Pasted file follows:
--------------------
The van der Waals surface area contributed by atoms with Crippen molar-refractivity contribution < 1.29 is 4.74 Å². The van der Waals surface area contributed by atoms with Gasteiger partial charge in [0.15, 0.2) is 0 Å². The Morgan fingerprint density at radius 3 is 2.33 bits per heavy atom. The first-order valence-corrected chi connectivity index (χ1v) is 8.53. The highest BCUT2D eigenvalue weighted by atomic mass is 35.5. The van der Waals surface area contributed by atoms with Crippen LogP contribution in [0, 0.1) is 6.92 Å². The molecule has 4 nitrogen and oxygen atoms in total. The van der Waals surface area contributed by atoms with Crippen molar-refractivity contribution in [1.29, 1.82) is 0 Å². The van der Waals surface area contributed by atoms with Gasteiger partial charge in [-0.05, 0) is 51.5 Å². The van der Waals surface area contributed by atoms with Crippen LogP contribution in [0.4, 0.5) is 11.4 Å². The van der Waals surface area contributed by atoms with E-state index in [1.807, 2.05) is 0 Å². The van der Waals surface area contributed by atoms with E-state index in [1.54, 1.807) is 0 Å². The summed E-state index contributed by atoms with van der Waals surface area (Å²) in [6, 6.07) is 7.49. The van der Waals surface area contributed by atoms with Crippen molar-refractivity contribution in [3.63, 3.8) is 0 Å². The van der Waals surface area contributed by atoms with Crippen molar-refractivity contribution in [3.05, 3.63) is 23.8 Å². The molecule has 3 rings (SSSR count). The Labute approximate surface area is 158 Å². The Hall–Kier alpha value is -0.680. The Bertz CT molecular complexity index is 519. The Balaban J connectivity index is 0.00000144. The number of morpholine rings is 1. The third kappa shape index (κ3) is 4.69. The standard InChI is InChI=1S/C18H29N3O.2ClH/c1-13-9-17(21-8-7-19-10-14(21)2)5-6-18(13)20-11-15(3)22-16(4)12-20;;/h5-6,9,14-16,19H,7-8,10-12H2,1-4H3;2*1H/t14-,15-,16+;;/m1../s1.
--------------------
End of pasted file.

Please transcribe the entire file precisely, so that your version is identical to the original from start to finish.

The van der Waals surface area contributed by atoms with Crippen molar-refractivity contribution < 1.29 is 4.74 Å². The van der Waals surface area contributed by atoms with Gasteiger partial charge in [0.15, 0.2) is 0 Å². The Morgan fingerprint density at radius 3 is 2.33 bits per heavy atom. The first-order valence-corrected chi connectivity index (χ1v) is 8.53. The highest BCUT2D eigenvalue weighted by atomic mass is 35.5. The van der Waals surface area contributed by atoms with Crippen LogP contribution in [0, 0.1) is 6.92 Å². The molecule has 4 nitrogen and oxygen atoms in total. The van der Waals surface area contributed by atoms with Crippen molar-refractivity contribution in [1.29, 1.82) is 0 Å². The van der Waals surface area contributed by atoms with Gasteiger partial charge in [-0.05, 0) is 51.5 Å². The van der Waals surface area contributed by atoms with Crippen LogP contribution in [0.4, 0.5) is 11.4 Å². The van der Waals surface area contributed by atoms with E-state index in [1.807, 2.05) is 0 Å². The van der Waals surface area contributed by atoms with E-state index in [1.54, 1.807) is 0 Å². The summed E-state index contributed by atoms with van der Waals surface area (Å²) in [6, 6.07) is 7.49. The van der Waals surface area contributed by atoms with Crippen molar-refractivity contribution in [3.63, 3.8) is 0 Å². The van der Waals surface area contributed by atoms with Crippen molar-refractivity contribution in [3.05, 3.63) is 23.8 Å². The molecule has 3 rings (SSSR count). The Labute approximate surface area is 158 Å². The Hall–Kier alpha value is -0.680. The Bertz CT molecular complexity index is 519. The Balaban J connectivity index is 0.00000144. The number of morpholine rings is 1. The third kappa shape index (κ3) is 4.69. The standard InChI is InChI=1S/C18H29N3O.2ClH/c1-13-9-17(21-8-7-19-10-14(21)2)5-6-18(13)20-11-15(3)22-16(4)12-20;;/h5-6,9,14-16,19H,7-8,10-12H2,1-4H3;2*1H/t14-,15-,16+;;/m1../s1.